On that day, Plaintiff was working in the engine room environment with the ventilation working. In order to change the oil, he reached for a stack of oil absorbent pads that had been placed by other crew members on top of a main electrical panel located in the engine room. These oil absorbent pads had been weighted down by other crew members with a 2 to 3 inch stainless steel coupling in order to prevent the oil absorbent rags from blowing around during the engine ventilation. R. 38-6, pp. 32-33; R. 38-7, pp. 50, 52-54. As Plaintiff grabbed the oil absorbent pads, the coupling fell across the main electrical panel and into a cut out modification in the side of the electrical panel. Upon entering the main electrical panel, this metal coupling made contact with the bus bars causing a catastrophic power failure of ship lighting and ventilation. R. 31-4, pp. 95-96, 109-110, 115. This caused “blackout” conditions and an extreme temperature spike in the engine room where Mr. Guidry was working. R. 38-3, Exh. D, Depo. Of Verrett, p. 40, R. 38-6, pp. 38-39.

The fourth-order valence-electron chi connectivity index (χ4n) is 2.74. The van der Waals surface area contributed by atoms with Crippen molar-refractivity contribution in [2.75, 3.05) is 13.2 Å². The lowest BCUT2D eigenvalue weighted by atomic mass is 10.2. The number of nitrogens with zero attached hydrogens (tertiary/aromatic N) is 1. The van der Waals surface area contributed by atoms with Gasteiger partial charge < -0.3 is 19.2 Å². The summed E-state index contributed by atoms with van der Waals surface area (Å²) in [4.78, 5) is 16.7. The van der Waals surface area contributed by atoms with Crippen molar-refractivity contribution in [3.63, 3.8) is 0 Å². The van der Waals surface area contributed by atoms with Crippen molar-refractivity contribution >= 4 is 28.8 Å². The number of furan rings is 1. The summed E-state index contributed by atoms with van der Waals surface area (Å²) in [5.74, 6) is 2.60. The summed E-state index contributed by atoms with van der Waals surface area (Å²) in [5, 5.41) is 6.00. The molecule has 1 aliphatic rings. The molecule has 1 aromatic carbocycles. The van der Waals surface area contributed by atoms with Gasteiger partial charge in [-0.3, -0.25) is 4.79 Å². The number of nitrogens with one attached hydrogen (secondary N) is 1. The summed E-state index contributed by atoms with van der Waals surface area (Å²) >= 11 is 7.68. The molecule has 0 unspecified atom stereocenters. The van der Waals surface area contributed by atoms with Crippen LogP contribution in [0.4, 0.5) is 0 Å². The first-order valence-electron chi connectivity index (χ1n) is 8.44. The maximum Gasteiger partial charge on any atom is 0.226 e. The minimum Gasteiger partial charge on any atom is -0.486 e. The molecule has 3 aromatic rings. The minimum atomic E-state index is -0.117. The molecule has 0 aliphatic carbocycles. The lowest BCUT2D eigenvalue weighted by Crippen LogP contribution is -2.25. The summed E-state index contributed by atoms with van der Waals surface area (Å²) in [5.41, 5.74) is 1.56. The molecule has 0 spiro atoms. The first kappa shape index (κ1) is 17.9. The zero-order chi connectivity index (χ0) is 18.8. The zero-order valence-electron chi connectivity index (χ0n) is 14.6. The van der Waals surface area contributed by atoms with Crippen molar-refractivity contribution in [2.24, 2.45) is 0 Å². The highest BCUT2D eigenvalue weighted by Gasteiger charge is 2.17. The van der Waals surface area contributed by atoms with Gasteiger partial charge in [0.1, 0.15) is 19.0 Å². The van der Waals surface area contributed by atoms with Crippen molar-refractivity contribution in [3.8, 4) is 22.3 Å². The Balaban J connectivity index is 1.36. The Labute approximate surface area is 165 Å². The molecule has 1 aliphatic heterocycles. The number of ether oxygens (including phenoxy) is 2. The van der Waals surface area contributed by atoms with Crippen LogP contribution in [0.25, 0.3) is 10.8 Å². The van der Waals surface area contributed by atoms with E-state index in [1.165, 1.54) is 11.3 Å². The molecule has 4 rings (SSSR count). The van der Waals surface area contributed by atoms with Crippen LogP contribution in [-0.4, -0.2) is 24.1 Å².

When the power went out, Plaintiff was required to remove the back panel in an attempt to restore power. This prevented him from being able to complete the oil change on the port dive generator, leaving dive support only on one generator. According to Guidry, the starboard dive generator had been having problems, making it imperative that the oil change be completed on the port dive generator at the time the power went out.[2] R. 38--8, pp.122-123. Therefore, Plaintiff set about attempting to restore the power. He was assisted by Evans and Perkins. Both men confirmed not only the spike in temperature, but also that Guidry appeared to be sweating profusely and struggling physically during the blackout conditions. R. 38--6, pp. 49-50; R. 38--7, pp. 66-67. Captain Melvin Verrett testified in deposition that he had worked with Guidry on the vessel on approximately 1 ½ hitches and during that time Guidry never appeared to have any difficulties physically doing his job, including going up and down stairs on the vessel. k He stated that when he saw Guidry on the day of the incident he appeared healthy and able to do his job. Id., pp. 38-39. Other vessel workers confirmed that Guidry appeared to be able to do his job without difficulty. R. 38-5, Exh. E, Depo. Of Dixon, pp. 15-16; R. 38-6, pp. 42-43; R. 38-7, pp. 16-17.